Axon Function Persists During Anoxia in Mammalian White Matter

Research output: Journal Publications and Reviews (RGC: 21, 22, 62)21_Publication in refereed journalpeer-review

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Original languageEnglish
Pages (from-to)1340-1347
Journal / PublicationJournal of Cerebral Blood Flow and Metabolism
Issue number11
Publication statusPublished - 1 Nov 2003
Externally publishedYes


Axon function in the CNS has been reported to fail rapidly during anoxia, implying that there is no anaerobic capacity. This phenomenon was reassessed in rodent white matter using mouse or rat optic nerve. Axon function was semiquantitatively measured as area under the compound action potential. Mouse optic nerves exposed to anoxia (30-180 minutes) or cyanide (30-60 minutes) at 37°C exhibited significant persistent function that was abolished by removing glucose. Reduction in compound action potential area increased with anoxia duration reaching a maximum of about 70% after 90 min. Rat optic nerves exposed to anoxia, in contrast to mouse optic nerves, showed rapid and complete loss of function. When artificial CSF glucose was increased from 10 to 30 mmol/L, rat optic nerves responded to anoxia in a similar manner to mouse optic nerves in 10-mmol/L glucose. The authors conclude that white matter is resistant to anoxia with a subset of axons able to subsist exclusively on anaerobically derived energy. Because the rat optic nerve is about twice the diameter of the mouse optic nerve, glucose diffusion into the rat optic nerve was inadequate during anoxia when artificial CSF glucose was 10 mmol/L but became adequate when artificial CSF glucose was 30 mmol/L. These observations have implications for white matter energy metabolism and susceptibility to injury during focal ischemia.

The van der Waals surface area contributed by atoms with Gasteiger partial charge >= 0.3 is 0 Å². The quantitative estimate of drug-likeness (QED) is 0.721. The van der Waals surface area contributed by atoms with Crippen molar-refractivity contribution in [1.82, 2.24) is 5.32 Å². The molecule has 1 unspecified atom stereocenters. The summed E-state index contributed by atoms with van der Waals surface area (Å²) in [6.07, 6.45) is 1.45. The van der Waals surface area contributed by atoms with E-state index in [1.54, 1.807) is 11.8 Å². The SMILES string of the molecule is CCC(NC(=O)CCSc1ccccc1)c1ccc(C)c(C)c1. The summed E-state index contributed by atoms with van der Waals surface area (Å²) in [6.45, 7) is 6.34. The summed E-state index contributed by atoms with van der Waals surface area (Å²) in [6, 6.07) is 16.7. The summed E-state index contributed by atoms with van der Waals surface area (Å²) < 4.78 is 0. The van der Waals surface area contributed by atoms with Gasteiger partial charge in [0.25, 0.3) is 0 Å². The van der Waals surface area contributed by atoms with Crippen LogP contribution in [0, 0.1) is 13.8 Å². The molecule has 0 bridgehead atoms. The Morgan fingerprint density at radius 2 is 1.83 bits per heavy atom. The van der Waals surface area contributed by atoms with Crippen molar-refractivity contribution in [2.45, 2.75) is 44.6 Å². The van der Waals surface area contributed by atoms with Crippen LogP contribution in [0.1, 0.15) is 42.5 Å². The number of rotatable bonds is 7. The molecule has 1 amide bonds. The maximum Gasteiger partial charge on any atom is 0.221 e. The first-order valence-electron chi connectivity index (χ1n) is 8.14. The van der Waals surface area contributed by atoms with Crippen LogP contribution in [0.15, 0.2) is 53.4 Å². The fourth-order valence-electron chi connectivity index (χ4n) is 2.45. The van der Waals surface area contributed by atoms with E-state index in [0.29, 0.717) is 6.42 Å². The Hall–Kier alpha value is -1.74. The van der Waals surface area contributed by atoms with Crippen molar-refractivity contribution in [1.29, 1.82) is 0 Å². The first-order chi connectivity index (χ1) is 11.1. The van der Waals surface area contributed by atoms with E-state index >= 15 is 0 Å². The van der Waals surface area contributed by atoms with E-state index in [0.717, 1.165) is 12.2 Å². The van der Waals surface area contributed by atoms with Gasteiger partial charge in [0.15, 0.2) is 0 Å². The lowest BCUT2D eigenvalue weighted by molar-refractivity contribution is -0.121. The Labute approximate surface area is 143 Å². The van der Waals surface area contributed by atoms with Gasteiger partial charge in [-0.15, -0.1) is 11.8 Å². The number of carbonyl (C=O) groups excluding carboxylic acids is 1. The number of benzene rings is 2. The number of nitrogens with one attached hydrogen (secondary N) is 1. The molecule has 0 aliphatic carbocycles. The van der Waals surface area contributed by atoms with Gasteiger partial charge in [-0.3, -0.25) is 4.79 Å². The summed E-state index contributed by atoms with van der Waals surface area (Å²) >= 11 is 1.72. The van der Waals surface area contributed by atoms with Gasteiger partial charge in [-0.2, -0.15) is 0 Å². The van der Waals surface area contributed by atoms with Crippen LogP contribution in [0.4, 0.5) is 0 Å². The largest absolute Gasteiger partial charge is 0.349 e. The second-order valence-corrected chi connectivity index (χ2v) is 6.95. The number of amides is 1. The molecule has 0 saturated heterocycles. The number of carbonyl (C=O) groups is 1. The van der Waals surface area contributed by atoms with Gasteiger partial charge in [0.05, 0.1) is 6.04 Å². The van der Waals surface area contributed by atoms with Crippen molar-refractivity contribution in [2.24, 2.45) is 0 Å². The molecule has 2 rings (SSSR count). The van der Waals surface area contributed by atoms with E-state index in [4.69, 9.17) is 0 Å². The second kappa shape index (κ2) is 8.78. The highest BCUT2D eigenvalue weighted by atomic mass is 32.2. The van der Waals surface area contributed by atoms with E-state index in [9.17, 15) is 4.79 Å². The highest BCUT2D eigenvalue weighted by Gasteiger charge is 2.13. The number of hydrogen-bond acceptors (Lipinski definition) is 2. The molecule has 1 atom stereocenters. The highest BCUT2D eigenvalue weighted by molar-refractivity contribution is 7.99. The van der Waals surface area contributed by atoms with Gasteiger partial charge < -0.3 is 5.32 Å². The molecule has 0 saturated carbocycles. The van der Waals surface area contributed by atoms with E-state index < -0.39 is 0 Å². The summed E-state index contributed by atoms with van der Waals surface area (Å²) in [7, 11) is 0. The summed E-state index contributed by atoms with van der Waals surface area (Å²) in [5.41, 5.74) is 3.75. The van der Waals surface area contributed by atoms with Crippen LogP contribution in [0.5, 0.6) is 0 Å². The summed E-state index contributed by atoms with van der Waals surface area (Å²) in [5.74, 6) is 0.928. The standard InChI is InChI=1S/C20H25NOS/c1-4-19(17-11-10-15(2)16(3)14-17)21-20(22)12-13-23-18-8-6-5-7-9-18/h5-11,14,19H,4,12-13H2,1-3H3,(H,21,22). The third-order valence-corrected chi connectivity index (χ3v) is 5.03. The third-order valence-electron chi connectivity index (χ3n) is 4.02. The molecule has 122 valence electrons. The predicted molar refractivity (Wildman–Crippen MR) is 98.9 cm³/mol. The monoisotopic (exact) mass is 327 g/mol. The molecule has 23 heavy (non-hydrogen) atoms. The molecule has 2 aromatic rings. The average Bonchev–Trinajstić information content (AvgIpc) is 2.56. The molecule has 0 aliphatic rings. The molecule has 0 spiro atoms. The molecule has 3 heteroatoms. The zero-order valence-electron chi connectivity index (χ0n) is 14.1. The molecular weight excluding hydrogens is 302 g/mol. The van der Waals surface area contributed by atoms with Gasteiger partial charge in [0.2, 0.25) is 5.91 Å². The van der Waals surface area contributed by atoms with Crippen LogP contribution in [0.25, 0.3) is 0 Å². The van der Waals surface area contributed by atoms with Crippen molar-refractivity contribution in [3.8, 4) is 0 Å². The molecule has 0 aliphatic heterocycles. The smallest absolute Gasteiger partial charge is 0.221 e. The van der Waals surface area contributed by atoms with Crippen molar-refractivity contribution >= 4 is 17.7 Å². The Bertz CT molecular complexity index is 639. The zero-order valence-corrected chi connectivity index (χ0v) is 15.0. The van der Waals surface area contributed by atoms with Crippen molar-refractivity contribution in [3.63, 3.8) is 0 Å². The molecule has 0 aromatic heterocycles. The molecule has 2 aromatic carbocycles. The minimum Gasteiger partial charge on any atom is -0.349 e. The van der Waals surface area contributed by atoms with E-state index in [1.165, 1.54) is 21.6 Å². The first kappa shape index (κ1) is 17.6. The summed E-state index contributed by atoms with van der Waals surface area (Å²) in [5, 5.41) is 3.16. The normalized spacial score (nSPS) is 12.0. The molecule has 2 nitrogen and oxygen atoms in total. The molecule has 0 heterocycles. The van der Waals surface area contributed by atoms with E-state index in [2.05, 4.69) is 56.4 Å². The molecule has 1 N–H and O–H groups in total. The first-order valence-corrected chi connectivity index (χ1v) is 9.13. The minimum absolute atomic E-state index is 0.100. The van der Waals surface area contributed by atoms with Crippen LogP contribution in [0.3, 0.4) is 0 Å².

Research Area(s)

  • Anaerobic, Axon, Cyanide, Glycolysis, Ischemia, White matter

Citation Format(s)